Remembering a Southern Rogue: Jim McDougal, the Mercurial Arkansan Who Gave Us Whitewater, Dies in Prison. but Will He Still Haunt the Clintons?
Jim McDougal, the mercurial Arkansan who gave us Whitewater, dies in prison. But will he still haunt the Clintons? Irascible and Charming, Jim McDougal was a manic-depressive full of contradictions. While working with him on his memoirs, I discovered...
Scenes from a Marriage: Louise Erdrich's New Novel - and Her Life
Louise Erdrich's new novel--and her life Just looking at her as she sits in a deli in Minneapolis, you'd never suspect this woman is one of the most celebrated writers of her generation--or that she's been through hell in the past year. Louise Erdrich...
Separate and Unequal?
A study finds no evidence that all-female classes are better, but some girls are happy on their own The young women's leadership school in East Harlem is not a typical inner-city school. The 163 students are all girls in grades seven to nine who've...
Tale of an Iraqi Turncoat: He Thought U.S. Jets Would Shatter Saddam's Offensive. Instead, the CIA Gave Him a New Life in Boston
He thought U.S. jets would shatter Saddam's offensive. Instead, the CIA gave him a new life in Boston. Saadi's life as a soldier began in 1985, when he was conscripted into Saddam Hussein's Army to fight Iran. A sister-in-law told him he was going...
The Man in the Iron Mask
DiCaprio keeps a straight face in an old-fashioned `Iron Mask' Thanks to Titanic, which has made Leonardo DiCaprio at this moment the hottest actor in the universe, The Man in the Iron Mask--which offers up two DiCaprios for the price of one--will...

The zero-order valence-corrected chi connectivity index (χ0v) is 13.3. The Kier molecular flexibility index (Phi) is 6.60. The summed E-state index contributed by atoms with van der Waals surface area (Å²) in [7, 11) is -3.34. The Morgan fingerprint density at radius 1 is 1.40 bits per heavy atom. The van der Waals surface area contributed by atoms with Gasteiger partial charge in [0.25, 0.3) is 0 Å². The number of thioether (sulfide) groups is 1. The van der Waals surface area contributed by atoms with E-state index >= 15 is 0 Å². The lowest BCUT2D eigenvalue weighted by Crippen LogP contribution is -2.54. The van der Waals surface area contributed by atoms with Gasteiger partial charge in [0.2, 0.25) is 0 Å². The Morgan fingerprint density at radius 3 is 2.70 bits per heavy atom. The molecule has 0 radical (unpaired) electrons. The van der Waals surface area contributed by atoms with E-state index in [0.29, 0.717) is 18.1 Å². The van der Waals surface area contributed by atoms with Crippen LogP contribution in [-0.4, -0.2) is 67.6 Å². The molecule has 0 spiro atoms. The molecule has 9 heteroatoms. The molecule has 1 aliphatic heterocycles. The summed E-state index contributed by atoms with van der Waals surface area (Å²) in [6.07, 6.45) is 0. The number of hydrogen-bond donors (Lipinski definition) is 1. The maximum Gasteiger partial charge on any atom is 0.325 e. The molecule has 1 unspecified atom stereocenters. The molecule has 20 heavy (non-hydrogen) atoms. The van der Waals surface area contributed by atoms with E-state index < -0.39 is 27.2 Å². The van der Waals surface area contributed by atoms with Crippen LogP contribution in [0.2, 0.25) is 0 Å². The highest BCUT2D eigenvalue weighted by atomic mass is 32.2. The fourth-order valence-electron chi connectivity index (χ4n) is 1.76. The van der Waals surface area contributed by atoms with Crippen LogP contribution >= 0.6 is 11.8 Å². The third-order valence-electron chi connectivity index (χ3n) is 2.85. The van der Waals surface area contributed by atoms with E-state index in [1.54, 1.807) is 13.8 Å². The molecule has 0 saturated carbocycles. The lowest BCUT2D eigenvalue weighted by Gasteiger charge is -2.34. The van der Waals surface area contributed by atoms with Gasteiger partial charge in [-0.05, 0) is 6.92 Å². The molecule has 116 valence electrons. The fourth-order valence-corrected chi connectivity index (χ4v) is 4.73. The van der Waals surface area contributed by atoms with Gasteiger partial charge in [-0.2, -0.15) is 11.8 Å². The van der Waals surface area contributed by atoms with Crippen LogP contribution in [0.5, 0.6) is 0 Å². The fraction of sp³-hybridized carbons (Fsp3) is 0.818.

'There Are No Curtains on the Oval Office.'(excerpts from a Sworn Deposition by President Clinton regarding the Alleged Relationships with Monica Lewinski, Paula Jones, and Kathleen Willey)(Transcript)
The 700-page document blizzard from Paula Jones's lawyers last week was intended to persuade a federal judge to let her case go to trial. It includes the president's sworn deposition and lurid details about Clinton's alleged trysts--charges he emphatically...
The Red Star Is Rising: U.S.-China Relations, Once Troubled, Are on a Roll
U.S.-China relations, once troubled, are on a roll For U.S. Policymakers, trying to contain Asia's economic crisis has often been like shouting into the wind. They've had much advice, and few listeners. Indonesia's President Suharto is seen in Washington...
The Rude Tube
A twisted little underground cartoon is now a pop-cult obsession. But does the world really need a Mr. Hankey chocolate bar? Visitors to the Los Angeles headquarters of the cult cable hit "South Park" sit on an absurdly low, turquoise velour sofa...
Watch Those Fees: Mutual-Fund Competition Is Up - and So Are the Costs
Pssst ... want to make money in the market? Get a job on Wall Street. Because while the 1990s bull has been kind to investors, it's been very, very kind to those making money off investors. In 1997 the brokerage industry logged a 20 percent increase...
What Made Linda Do It?
EXCLUSIVE: Linda Tripp is the mystery woman at the center of the Lewinsky scandal, an Obscure bureaucrat who taped Monica--and turned her in. Why did she do it? An inside look at what drove her to the Feds. It was late on the afternoon of Wednesday,...
Willey and the Mogul: As She Goes Public, New Questions about an Alleged Move to Sway an Accuser's Story
As she goes public, new questions about an alleged move to sway an accuser's story. BY MICHAEL ISIKOFF Nathan Landow insists he's done nothing wrong. For weeks the Democratic fund-raiser's name has been swirling about Kenneth Starr's probe. At issue:...